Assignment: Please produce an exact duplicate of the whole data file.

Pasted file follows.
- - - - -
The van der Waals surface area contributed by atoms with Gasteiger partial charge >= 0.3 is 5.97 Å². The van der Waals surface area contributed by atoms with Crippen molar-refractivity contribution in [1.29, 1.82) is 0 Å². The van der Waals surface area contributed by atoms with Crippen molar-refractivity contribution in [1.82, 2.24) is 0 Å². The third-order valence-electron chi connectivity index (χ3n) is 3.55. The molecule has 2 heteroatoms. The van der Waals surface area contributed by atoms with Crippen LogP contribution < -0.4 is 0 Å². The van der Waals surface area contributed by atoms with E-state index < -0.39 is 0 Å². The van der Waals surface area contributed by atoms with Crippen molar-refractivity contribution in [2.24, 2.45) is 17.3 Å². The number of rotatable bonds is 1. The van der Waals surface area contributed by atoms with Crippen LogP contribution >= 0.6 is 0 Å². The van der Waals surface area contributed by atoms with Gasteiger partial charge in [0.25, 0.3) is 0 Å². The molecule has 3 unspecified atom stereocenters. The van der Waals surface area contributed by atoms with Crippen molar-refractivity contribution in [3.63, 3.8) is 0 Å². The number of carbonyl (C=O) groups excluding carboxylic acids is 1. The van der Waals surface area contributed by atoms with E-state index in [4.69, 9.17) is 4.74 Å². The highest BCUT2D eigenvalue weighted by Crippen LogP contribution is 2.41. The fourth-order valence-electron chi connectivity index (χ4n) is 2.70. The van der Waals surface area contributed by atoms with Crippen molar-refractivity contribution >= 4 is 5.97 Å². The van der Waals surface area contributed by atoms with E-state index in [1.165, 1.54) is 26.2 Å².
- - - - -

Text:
The van der Waals surface area contributed by atoms with Gasteiger partial charge >= 0.3 is 5.97 Å². The van der Waals surface area contributed by atoms with Crippen molar-refractivity contribution in [1.29, 1.82) is 0 Å². The van der Waals surface area contributed by atoms with Crippen molar-refractivity contribution in [1.82, 2.24) is 0 Å². The third-order valence-electron chi connectivity index (χ3n) is 3.55. The molecule has 2 heteroatoms. The van der Waals surface area contributed by atoms with Crippen LogP contribution < -0.4 is 0 Å². The van der Waals surface area contributed by atoms with E-state index < -0.39 is 0 Å². The van der Waals surface area contributed by atoms with Crippen molar-refractivity contribution in [2.24, 2.45) is 17.3 Å². The number of rotatable bonds is 1. The van der Waals surface area contributed by atoms with Crippen LogP contribution >= 0.6 is 0 Å². The van der Waals surface area contributed by atoms with Gasteiger partial charge in [0.25, 0.3) is 0 Å². The molecule has 3 unspecified atom stereocenters. The van der Waals surface area contributed by atoms with Crippen molar-refractivity contribution in [3.63, 3.8) is 0 Å². The number of carbonyl (C=O) groups excluding carboxylic acids is 1. The van der Waals surface area contributed by atoms with E-state index in [4.69, 9.17) is 4.74 Å². The highest BCUT2D eigenvalue weighted by Crippen LogP contribution is 2.41. The fourth-order valence-electron chi connectivity index (χ4n) is 2.70. The van der Waals surface area contributed by atoms with Crippen molar-refractivity contribution >= 4 is 5.97 Å². The van der Waals surface area contributed by atoms with E-state index in [1.165, 1.54) is 26.2 Å².